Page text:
While house price growth has slowed throughout the country, the Western Cape’s property prices continue to move along an upward trajectory, says Adrian Goslett, Regional Director and CEO of RE/MAX of Southern Africa. “The Western Cape has enjoyed the lion’s share of the positive property price growth, while the rest of the country lags behind. A trend we expect will continue in 2017,” he says.
According to Goslett, the market is likely to experience only marginal property price growth during next year. “Property price growth will slow again in most areas, however, there will be pockets of brilliance, such as Somerset West which is still providing a great return on investment. Other pockets of excellence such as Lakeside, provide a lower entry level but will soon shoot up in value due to demand in Cape Town’s Southern Suburbs. Investors may not be as excited about the prospects of capital growth in the short term, but then again property was always designed to be a long-term investment,” says Goslett.
He adds that it is important to bear in mind that house price growth is relative, as the average consumer will continue to buy and sell regardless of the economic climate due to life stage requirements.
Going forward, Goslett says that investors who are looking for good returns on their investments will have to be more discerning of the areas they invest in and the untapped potential of so-called ‘up and coming’ areas. He also notes that cash will very much become king in the medium term and buyers who have access to the necessary resources will likely benefit at the closing table.
Moving into 2017, Goslett says that all eyes will be on the rating agencies and whether the country’s credit status is downgraded to junk status. Earlier this year Moody’s Investors Service rating agency affirmed the country’s status at two notches above sub-investment or junk status but gave the country a negative outlook. If the country is downgraded to junk status during the course of next year, access to finance will become more expensive and interest rates will soar.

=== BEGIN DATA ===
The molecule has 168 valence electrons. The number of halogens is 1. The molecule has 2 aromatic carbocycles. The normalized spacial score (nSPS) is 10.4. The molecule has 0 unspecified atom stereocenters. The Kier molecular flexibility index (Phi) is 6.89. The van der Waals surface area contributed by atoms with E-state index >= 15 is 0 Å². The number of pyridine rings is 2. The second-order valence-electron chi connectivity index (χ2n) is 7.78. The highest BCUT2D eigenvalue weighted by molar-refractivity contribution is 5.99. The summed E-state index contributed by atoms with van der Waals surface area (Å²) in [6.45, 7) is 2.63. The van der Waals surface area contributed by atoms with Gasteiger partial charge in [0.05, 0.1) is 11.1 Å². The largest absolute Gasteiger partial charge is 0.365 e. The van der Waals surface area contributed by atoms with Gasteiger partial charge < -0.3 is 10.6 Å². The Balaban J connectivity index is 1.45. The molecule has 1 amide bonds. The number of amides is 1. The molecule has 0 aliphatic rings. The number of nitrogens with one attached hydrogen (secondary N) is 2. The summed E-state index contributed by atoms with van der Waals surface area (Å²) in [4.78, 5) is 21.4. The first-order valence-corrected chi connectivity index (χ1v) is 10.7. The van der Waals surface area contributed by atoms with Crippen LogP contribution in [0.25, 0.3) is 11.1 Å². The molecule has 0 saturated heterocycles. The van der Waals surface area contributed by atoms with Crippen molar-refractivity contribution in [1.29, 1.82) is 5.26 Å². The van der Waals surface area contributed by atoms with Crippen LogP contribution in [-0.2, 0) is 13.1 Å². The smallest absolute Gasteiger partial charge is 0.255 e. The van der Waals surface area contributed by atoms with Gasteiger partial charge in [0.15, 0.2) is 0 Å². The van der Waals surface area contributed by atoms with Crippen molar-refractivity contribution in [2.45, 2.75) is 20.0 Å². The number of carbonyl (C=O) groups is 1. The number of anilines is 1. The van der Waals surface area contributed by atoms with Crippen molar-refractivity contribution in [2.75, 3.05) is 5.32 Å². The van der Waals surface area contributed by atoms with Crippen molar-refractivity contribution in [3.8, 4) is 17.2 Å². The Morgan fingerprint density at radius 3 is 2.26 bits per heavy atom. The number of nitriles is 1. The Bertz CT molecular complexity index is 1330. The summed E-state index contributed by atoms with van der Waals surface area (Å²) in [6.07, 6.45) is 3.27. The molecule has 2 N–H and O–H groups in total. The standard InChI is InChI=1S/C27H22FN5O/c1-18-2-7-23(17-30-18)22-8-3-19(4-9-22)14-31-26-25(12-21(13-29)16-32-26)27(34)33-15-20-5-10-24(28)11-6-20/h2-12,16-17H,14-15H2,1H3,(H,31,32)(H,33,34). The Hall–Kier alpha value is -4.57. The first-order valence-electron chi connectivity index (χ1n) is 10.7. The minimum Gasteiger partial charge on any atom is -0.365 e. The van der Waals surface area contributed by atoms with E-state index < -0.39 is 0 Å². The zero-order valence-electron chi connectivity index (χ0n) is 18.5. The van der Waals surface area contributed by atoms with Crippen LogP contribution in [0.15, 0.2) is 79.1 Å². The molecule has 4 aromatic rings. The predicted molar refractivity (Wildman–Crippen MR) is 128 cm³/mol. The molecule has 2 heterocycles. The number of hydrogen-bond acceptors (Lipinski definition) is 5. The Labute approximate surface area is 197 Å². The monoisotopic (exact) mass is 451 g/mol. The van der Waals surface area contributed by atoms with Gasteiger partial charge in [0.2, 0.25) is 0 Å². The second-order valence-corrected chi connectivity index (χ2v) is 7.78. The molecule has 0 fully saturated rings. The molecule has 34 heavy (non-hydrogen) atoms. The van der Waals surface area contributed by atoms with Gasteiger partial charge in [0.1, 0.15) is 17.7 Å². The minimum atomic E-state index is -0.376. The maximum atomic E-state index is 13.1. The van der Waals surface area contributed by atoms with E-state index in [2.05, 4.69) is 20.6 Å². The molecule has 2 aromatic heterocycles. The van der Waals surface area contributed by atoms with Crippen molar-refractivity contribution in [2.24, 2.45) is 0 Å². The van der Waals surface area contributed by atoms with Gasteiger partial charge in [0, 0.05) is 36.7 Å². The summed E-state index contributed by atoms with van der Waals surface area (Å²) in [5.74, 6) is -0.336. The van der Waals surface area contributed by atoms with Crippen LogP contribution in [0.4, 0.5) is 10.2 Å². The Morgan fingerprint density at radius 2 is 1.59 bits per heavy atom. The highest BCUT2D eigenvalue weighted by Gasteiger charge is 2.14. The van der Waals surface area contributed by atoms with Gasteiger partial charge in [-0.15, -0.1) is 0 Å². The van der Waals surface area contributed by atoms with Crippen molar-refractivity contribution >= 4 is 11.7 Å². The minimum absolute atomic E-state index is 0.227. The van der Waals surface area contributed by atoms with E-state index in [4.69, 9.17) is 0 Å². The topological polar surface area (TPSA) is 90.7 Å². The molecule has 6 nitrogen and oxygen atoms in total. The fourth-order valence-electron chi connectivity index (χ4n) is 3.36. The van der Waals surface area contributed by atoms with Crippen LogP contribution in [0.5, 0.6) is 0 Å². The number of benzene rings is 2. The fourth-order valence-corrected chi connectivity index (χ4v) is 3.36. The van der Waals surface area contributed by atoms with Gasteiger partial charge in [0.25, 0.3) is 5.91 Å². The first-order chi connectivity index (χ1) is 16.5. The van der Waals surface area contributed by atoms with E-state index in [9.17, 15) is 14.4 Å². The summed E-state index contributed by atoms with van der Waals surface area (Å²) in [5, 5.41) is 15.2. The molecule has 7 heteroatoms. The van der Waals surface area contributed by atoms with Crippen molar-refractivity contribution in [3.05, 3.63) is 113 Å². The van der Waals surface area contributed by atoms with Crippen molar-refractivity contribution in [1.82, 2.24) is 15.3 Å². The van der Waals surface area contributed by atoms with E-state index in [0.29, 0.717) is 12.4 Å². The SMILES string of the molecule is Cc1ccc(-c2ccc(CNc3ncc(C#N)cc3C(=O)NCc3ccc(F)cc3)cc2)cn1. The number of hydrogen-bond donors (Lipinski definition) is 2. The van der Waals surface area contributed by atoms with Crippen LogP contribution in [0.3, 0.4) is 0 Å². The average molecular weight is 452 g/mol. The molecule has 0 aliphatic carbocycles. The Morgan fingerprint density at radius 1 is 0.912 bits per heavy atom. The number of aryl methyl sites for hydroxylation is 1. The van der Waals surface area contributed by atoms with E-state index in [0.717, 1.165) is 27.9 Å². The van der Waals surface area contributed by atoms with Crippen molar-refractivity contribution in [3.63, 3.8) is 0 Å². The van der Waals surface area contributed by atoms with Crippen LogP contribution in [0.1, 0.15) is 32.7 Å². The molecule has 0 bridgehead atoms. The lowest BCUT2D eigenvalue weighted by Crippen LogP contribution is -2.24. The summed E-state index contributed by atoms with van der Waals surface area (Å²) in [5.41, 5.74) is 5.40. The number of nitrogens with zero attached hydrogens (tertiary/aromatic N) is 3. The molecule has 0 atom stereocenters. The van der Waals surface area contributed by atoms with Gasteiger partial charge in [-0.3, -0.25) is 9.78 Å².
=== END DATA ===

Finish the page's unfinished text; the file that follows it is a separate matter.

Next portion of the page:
A downgrade will have a negative impact on consumers and the property market as a whole. “Essentially the country’s rating impacts the cost of credit. A junk status will mean that it will cost more for the government to borrow money, which in turn will have a knock-on effect on the consumer. Financial institutions will need to hold more money in reserve, which will make it more difficult to obtain credit, and the credit that is granted will come at a higher cost,” says Goslett. “Saving will become tougher but will also become more critical in respect of deposit requirements and the ability to negotiate better rates based on less exposure for the bank.”
During this year RE/MAX of Southern Africa has experienced abnormal property sales volume growth in comparison to an industry-wide dip of around 15%. “For most, property sales have declined as buyers adopt a wait-and-see approach to the current market. Challenging economic conditions have had their impact on the property market. More focus will need to be placed on job creation during next year if we have any hope of igniting the economy and increasing the number of qualified buyers in the market,” Goslett concludes.